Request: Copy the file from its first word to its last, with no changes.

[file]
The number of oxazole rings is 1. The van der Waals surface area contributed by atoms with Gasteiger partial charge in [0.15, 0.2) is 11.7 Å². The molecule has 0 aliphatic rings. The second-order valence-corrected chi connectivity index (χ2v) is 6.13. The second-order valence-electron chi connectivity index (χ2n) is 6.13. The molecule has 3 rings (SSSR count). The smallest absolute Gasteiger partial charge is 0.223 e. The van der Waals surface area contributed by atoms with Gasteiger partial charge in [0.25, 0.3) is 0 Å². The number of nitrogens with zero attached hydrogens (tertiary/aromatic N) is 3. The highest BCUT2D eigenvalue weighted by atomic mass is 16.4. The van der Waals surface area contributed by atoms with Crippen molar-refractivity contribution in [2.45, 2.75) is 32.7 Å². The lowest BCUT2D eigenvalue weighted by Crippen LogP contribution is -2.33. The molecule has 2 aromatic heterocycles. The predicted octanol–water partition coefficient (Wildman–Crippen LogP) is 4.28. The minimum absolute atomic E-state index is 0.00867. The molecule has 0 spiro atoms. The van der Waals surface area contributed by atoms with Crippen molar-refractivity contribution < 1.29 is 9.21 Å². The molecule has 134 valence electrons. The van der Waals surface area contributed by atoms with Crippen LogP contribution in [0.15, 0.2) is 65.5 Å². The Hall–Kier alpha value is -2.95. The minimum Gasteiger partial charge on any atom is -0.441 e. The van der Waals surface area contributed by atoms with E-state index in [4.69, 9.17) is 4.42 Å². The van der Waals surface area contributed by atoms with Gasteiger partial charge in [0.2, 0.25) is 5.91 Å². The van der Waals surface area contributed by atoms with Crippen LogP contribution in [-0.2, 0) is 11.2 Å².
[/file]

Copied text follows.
The number of oxazole rings is 1. The van der Waals surface area contributed by atoms with Gasteiger partial charge in [0.15, 0.2) is 11.7 Å². The molecule has 0 aliphatic rings. The second-order valence-corrected chi connectivity index (χ2v) is 6.13. The second-order valence-electron chi connectivity index (χ2n) is 6.13. The molecule has 3 rings (SSSR count). The smallest absolute Gasteiger partial charge is 0.223 e. The van der Waals surface area contributed by atoms with Gasteiger partial charge in [0.25, 0.3) is 0 Å². The number of nitrogens with zero attached hydrogens (tertiary/aromatic N) is 3. The highest BCUT2D eigenvalue weighted by atomic mass is 16.4. The van der Waals surface area contributed by atoms with Crippen molar-refractivity contribution in [2.45, 2.75) is 32.7 Å². The lowest BCUT2D eigenvalue weighted by Crippen LogP contribution is -2.33. The molecule has 2 aromatic heterocycles. The predicted octanol–water partition coefficient (Wildman–Crippen LogP) is 4.28. The minimum absolute atomic E-state index is 0.00867. The molecule has 0 spiro atoms. The van der Waals surface area contributed by atoms with Crippen molar-refractivity contribution < 1.29 is 9.21 Å². The molecule has 134 valence electrons. The van der Waals surface area contributed by atoms with Crippen LogP contribution in [0.15, 0.2) is 65.5 Å². The Hall–Kier alpha value is -2.95. The minimum Gasteiger partial charge on any atom is -0.441 e. The van der Waals surface area contributed by atoms with E-state index in [4.69, 9.17) is 4.42 Å². The van der Waals surface area contributed by atoms with Gasteiger partial charge in [0.2, 0.25) is 5.91 Å². The van der Waals surface area contributed by atoms with Crippen LogP contribution in [-0.2, 0) is 11.2 Å².